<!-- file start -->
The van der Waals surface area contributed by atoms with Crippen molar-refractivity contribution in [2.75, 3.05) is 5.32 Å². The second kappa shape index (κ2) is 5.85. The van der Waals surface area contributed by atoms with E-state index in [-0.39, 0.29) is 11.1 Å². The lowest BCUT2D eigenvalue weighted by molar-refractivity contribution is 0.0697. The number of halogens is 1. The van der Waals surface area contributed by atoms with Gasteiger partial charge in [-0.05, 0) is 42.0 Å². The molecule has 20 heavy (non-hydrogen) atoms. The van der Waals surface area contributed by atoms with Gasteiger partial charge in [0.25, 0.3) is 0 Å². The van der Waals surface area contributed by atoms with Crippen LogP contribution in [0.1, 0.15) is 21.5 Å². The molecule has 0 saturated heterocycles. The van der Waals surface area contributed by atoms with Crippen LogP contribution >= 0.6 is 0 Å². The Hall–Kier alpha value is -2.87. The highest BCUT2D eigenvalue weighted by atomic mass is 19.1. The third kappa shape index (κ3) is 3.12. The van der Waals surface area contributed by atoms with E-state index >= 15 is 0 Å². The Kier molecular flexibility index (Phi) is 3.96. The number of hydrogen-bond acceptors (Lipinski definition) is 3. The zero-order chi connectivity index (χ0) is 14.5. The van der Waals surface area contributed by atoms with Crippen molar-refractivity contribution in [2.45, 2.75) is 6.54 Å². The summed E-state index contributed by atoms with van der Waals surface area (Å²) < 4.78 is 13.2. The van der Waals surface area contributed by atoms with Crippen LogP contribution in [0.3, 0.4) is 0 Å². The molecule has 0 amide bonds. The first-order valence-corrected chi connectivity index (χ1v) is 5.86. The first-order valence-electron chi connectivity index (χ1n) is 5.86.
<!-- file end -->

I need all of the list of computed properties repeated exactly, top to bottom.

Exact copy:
The van der Waals surface area contributed by atoms with Crippen molar-refractivity contribution in [2.75, 3.05) is 5.32 Å². The second kappa shape index (κ2) is 5.85. The van der Waals surface area contributed by atoms with E-state index in [-0.39, 0.29) is 11.1 Å². The lowest BCUT2D eigenvalue weighted by molar-refractivity contribution is 0.0697. The number of halogens is 1. The van der Waals surface area contributed by atoms with Gasteiger partial charge in [-0.05, 0) is 42.0 Å². The molecule has 20 heavy (non-hydrogen) atoms. The van der Waals surface area contributed by atoms with Gasteiger partial charge in [0.25, 0.3) is 0 Å². The van der Waals surface area contributed by atoms with Crippen LogP contribution in [0.1, 0.15) is 21.5 Å². The molecule has 0 saturated heterocycles. The van der Waals surface area contributed by atoms with Crippen LogP contribution >= 0.6 is 0 Å². The Hall–Kier alpha value is -2.87. The highest BCUT2D eigenvalue weighted by atomic mass is 19.1. The third kappa shape index (κ3) is 3.12. The van der Waals surface area contributed by atoms with E-state index >= 15 is 0 Å². The Kier molecular flexibility index (Phi) is 3.96. The number of hydrogen-bond acceptors (Lipinski definition) is 3. The zero-order chi connectivity index (χ0) is 14.5. The van der Waals surface area contributed by atoms with Crippen molar-refractivity contribution in [2.45, 2.75) is 6.54 Å². The summed E-state index contributed by atoms with van der Waals surface area (Å²) < 4.78 is 13.2. The van der Waals surface area contributed by atoms with Crippen LogP contribution in [0.3, 0.4) is 0 Å². The molecule has 0 amide bonds. The first-order valence-corrected chi connectivity index (χ1v) is 5.86. The first-order valence-electron chi connectivity index (χ1n) is 5.86.